• Thou shalt not be greedy

Greediness is disparaged, and greedy people are even more so. Money-making at the expense of good service and good people is a one-way ticket to failure. Greed is closely related to exploitation, and few people with alternatives will stand for it.

When a company is struggling financially, and people are being laid off, small business owners have got to set an example by cutting their own drawings “to the bone”, before any other expense.  Many small business owners haven’t yet graduated from the employee mentality.  They still expect a monthly salary like everyone else.  The last thing you should be doing is continuing to live a profilgate lifestyle when everyone around you knows the business can’t afford it; and they’re more than likely subsidising it.

  • Know thy staff

In a company of 1 000 people, the CEO cannot be expected to know everyone. But as the MD of a company of 50, you have no excuse. You should know who they are, how they got there and the details of their contracts. Those who perceive that they are unknown and uncared for, will leave. A high staff turnover leads to an unstable company and a high client turnover.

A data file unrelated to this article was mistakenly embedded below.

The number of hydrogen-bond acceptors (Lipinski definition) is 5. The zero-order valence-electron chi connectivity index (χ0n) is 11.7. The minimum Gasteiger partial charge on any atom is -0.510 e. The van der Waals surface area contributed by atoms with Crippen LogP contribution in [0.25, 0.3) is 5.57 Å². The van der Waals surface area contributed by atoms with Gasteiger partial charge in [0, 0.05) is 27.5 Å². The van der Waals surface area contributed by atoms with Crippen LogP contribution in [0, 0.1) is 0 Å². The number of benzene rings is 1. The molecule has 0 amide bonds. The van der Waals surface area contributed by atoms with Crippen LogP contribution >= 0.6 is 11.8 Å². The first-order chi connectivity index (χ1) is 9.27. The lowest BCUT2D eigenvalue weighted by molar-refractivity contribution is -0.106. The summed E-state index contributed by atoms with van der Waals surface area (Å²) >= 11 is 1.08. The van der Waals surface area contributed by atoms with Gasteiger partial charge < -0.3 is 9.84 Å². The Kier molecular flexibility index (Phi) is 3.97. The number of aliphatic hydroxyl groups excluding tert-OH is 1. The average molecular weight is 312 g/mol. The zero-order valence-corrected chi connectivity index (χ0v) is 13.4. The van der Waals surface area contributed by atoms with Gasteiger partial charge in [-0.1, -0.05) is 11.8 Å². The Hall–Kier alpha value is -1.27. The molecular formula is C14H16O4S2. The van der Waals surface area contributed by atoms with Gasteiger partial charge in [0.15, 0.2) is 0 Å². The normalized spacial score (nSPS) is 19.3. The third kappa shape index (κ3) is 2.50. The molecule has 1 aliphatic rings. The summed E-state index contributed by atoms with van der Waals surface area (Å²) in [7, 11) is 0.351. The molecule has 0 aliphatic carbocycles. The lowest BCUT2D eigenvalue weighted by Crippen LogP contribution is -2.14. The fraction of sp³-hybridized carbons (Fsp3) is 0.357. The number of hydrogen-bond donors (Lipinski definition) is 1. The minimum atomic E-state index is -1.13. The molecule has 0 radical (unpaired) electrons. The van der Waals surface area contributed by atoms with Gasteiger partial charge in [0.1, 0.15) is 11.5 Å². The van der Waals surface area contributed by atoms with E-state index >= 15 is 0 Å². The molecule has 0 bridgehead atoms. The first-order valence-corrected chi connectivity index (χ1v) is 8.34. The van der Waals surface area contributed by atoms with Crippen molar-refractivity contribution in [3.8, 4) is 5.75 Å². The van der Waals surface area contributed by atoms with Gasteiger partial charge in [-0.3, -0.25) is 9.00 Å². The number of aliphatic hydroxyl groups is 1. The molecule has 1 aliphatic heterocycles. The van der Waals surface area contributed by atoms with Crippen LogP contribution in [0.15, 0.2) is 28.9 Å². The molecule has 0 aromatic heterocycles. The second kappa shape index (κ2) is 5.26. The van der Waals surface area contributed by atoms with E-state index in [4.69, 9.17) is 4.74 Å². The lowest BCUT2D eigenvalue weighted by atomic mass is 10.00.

In small to medium sized businesses there should be no excuse for not knowing your employees – where they live, whether they’re married or single; how many children they have; as well as their health and well-being.  You may disocover aspirations and latent talents in the process that can only benefit your business in the longer term.

  • Thou shalt not upbraid openly

If an employee has done wrong and must be confronted, take the dressing down behind closed doors. Doing it in front of other employees or clients is embarrassing for the client, and breeds fear and resentment in all employees. Resentful, angry and fearful employees will quit, and the reputation it will earn you as an employer will be damaging.